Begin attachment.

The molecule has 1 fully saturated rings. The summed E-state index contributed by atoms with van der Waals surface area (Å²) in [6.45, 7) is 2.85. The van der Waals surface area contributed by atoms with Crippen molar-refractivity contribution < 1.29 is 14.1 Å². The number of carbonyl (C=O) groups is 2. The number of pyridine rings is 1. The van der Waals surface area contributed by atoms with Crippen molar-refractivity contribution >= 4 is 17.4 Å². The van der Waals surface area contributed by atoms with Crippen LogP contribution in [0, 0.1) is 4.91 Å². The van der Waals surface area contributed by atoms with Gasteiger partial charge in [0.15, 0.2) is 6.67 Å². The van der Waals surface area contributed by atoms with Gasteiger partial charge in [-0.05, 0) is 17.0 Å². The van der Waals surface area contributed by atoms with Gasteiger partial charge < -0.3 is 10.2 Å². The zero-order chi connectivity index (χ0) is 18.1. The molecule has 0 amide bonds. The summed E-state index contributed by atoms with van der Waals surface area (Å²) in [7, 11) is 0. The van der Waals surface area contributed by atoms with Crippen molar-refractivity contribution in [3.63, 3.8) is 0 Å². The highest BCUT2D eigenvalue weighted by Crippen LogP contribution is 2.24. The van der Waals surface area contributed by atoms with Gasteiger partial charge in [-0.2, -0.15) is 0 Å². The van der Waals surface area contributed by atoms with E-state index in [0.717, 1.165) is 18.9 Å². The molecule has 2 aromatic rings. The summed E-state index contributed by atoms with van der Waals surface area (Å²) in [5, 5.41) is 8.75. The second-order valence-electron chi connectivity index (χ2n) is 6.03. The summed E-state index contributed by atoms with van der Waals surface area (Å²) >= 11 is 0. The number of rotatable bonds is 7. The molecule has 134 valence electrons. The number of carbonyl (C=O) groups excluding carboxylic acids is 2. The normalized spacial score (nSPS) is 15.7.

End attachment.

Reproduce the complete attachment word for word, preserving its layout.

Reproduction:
The molecule has 1 fully saturated rings. The summed E-state index contributed by atoms with van der Waals surface area (Å²) in [6.45, 7) is 2.85. The van der Waals surface area contributed by atoms with Crippen molar-refractivity contribution < 1.29 is 14.1 Å². The number of carbonyl (C=O) groups is 2. The number of pyridine rings is 1. The van der Waals surface area contributed by atoms with Crippen molar-refractivity contribution >= 4 is 17.4 Å². The van der Waals surface area contributed by atoms with Crippen LogP contribution in [0, 0.1) is 4.91 Å². The van der Waals surface area contributed by atoms with Gasteiger partial charge in [0.15, 0.2) is 6.67 Å². The van der Waals surface area contributed by atoms with Gasteiger partial charge in [-0.05, 0) is 17.0 Å². The van der Waals surface area contributed by atoms with Gasteiger partial charge < -0.3 is 10.2 Å². The zero-order chi connectivity index (χ0) is 18.1. The molecule has 0 amide bonds. The summed E-state index contributed by atoms with van der Waals surface area (Å²) in [7, 11) is 0. The van der Waals surface area contributed by atoms with Crippen molar-refractivity contribution in [3.63, 3.8) is 0 Å². The highest BCUT2D eigenvalue weighted by Crippen LogP contribution is 2.24. The van der Waals surface area contributed by atoms with Gasteiger partial charge in [-0.2, -0.15) is 0 Å². The van der Waals surface area contributed by atoms with E-state index in [0.717, 1.165) is 18.9 Å². The molecule has 2 aromatic rings. The summed E-state index contributed by atoms with van der Waals surface area (Å²) in [5, 5.41) is 8.75. The second-order valence-electron chi connectivity index (χ2n) is 6.03. The summed E-state index contributed by atoms with van der Waals surface area (Å²) >= 11 is 0. The number of rotatable bonds is 7. The molecule has 134 valence electrons. The number of carbonyl (C=O) groups excluding carboxylic acids is 2. The normalized spacial score (nSPS) is 15.7.